Shanghai (dpa) – After initial hesitation, German carmakers have caught up with electromobility.
At the opening of the world’s largest auto show in Shanghai, experts were full of praise.
“You are faster, more determined,” said the German management consultant Peter Hage from the Beijing-based Districom Group.
“There is a lot of substance – and therefore more awareness,” said the long-time industry expert.
“Speed is becoming more and more important, but the German brands have an incredibly strong foundation and a history on which they can build.”
Around 1000 exhibitors are expecting hundreds of thousands of visitors at “Auto China” until April 28th.
Since China has largely had the corona virus under control since last summer, it is the second major auto show in the country within just seven months after the industry meeting in Beijing in September.
However, visitors must show negative corona tests, have their body temperature measured and use a mobile phone app to prove that they have not been in risk areas and that their participation is harmless.
E-mobility and connectivity are the big topics of the fair, which extends over twelve halls.
From the point of view of Districom founder Hage, the Chinese manufacturers are “serious competition”. “Overall, there is a growing effort from below to penetrate the premium market.” But the German brands would have “extremely strong starting positions” that they would probably keep for the next few years. “Overall, the market environment has not yet leveled off,” said Hage. Initially, it was strongly driven by the US manufacturer Tesla and the new Chinese brands. “But if more products and innovations come from the Germans, it will have a strong impact on the environment.”
“The change in the German automaker went pretty quickly,” said the director of the Association of Chinese Car Dealers, Jia Xinguang. “Five years ago Europe still thought that the development of electric vehicles was not realistic,” said the expert. “But now the turnaround was faster for companies from Germany than for those from the USA or even Japan and South Korea.” He particularly highlighted the Volkswagen Group, which has standardized mass production with its platforms. “But the batteries are a deficit in Germany as well as in Europe.”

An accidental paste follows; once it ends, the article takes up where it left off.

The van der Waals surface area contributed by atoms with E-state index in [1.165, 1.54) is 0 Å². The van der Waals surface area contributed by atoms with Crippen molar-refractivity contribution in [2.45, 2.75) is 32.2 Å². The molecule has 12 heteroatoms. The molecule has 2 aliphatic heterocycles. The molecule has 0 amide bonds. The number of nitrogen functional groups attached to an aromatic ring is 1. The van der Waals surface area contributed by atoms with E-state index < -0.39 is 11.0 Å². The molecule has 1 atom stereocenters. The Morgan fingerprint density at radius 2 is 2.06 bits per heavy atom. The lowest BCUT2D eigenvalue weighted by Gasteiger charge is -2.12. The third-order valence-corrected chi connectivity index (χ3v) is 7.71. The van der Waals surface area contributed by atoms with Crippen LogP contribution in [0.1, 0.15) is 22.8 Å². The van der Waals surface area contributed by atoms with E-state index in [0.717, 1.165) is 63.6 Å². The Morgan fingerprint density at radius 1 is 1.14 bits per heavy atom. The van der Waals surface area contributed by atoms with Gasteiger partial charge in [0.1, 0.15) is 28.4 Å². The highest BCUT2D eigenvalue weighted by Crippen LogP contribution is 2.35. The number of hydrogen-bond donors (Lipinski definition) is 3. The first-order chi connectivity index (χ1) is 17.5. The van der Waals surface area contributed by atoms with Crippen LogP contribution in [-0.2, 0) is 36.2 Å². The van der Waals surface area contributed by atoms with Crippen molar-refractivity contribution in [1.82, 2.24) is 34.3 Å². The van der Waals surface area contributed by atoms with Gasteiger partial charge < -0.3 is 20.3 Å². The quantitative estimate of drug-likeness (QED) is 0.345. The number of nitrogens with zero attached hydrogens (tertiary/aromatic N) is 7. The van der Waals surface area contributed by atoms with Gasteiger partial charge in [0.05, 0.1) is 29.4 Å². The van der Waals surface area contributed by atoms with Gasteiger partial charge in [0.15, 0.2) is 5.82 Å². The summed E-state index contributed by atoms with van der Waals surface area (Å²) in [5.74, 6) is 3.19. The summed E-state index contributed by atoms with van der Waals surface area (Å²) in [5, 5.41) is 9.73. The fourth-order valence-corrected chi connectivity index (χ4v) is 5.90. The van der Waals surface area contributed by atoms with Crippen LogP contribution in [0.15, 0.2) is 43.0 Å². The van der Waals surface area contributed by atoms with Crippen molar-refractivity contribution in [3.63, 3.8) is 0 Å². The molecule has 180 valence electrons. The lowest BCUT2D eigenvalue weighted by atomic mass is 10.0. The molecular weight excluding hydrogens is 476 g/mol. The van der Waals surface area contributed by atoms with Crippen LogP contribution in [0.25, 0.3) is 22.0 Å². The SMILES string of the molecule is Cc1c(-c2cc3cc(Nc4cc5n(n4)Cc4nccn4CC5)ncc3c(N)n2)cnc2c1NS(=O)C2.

“The Volkswagen Group has done a very good job with the electric cars,” said the director of the Center for Automotive Research, Ferdinand Dudenhöffer, in Duisburg.
“The China strategy at VW-Audi-Porsche-Skoda is right.”
Mercedes, too, had “lively” started with new models in Shanghai.
“Only BMW has been very hesitant in the past,” said Dudenhöffer.
In his opinion, the Munich-based company is still too involved in plug-in hybrids with gasoline and electric motors, which have a short lifespan on the market. For example, the port metropolis of Shanghai, which, like other metropolises in China, restricts the registration of gasoline vehicles, will no longer give license plates to such hybrid models by 2023. “That will hurt, and others will follow,” said Dudenhöffer. “BMW has ignored the trend towards purely battery-powered cars for too long.”
The General Secretary of the Passenger Car Association, Cui Dongshu, also sees a rapid turnaround with which the German carmakers are now able to stand up to Tesla and the Chinese competition.
“In addition to the domestic manufacturers, the German brands are very good, very aggressive compared to others,” said the expert.
They are “more aggressive” towards Japanese, South Korean and American joint ventures or international car manufacturers.
“The German car manufacturers can adapt to the trend better.”
In his opinion, sales of e-cars in China will increase by around 70 percent this year.
© dpa-infocom, dpa: 210419-99-257781 / 2
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